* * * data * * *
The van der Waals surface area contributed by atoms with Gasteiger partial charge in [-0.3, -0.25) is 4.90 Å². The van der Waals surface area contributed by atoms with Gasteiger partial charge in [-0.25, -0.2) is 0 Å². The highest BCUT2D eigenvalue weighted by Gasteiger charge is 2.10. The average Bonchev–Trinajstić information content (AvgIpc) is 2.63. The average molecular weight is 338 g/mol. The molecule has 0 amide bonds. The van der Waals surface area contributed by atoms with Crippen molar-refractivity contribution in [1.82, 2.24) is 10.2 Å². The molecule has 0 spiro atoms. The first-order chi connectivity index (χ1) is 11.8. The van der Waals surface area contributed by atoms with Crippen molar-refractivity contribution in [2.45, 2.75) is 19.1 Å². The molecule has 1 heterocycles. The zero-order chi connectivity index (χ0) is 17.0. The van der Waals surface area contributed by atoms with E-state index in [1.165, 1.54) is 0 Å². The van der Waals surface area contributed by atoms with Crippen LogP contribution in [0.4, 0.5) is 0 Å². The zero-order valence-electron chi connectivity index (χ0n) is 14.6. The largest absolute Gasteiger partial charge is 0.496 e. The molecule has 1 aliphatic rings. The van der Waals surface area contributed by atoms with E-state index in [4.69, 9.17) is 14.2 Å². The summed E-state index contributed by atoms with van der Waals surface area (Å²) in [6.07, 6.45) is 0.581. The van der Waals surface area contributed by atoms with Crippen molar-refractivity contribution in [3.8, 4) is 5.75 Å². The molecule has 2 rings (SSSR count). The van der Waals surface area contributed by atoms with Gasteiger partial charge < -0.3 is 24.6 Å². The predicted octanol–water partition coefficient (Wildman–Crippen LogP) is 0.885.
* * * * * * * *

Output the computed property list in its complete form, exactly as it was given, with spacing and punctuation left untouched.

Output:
The van der Waals surface area contributed by atoms with Gasteiger partial charge in [-0.3, -0.25) is 4.90 Å². The van der Waals surface area contributed by atoms with Gasteiger partial charge in [-0.25, -0.2) is 0 Å². The highest BCUT2D eigenvalue weighted by Gasteiger charge is 2.10. The average Bonchev–Trinajstić information content (AvgIpc) is 2.63. The average molecular weight is 338 g/mol. The molecule has 0 amide bonds. The van der Waals surface area contributed by atoms with Crippen molar-refractivity contribution in [1.82, 2.24) is 10.2 Å². The molecule has 0 spiro atoms. The first-order chi connectivity index (χ1) is 11.8. The van der Waals surface area contributed by atoms with Crippen molar-refractivity contribution in [2.45, 2.75) is 19.1 Å². The molecule has 1 heterocycles. The zero-order chi connectivity index (χ0) is 17.0. The van der Waals surface area contributed by atoms with E-state index in [1.165, 1.54) is 0 Å². The van der Waals surface area contributed by atoms with Crippen LogP contribution in [0.4, 0.5) is 0 Å². The zero-order valence-electron chi connectivity index (χ0n) is 14.6. The largest absolute Gasteiger partial charge is 0.496 e. The molecule has 1 aliphatic rings. The van der Waals surface area contributed by atoms with E-state index in [4.69, 9.17) is 14.2 Å². The summed E-state index contributed by atoms with van der Waals surface area (Å²) in [6.07, 6.45) is 0.581. The van der Waals surface area contributed by atoms with Crippen molar-refractivity contribution in [3.8, 4) is 5.75 Å². The molecule has 2 rings (SSSR count). The van der Waals surface area contributed by atoms with Gasteiger partial charge < -0.3 is 24.6 Å². The predicted octanol–water partition coefficient (Wildman–Crippen LogP) is 0.885.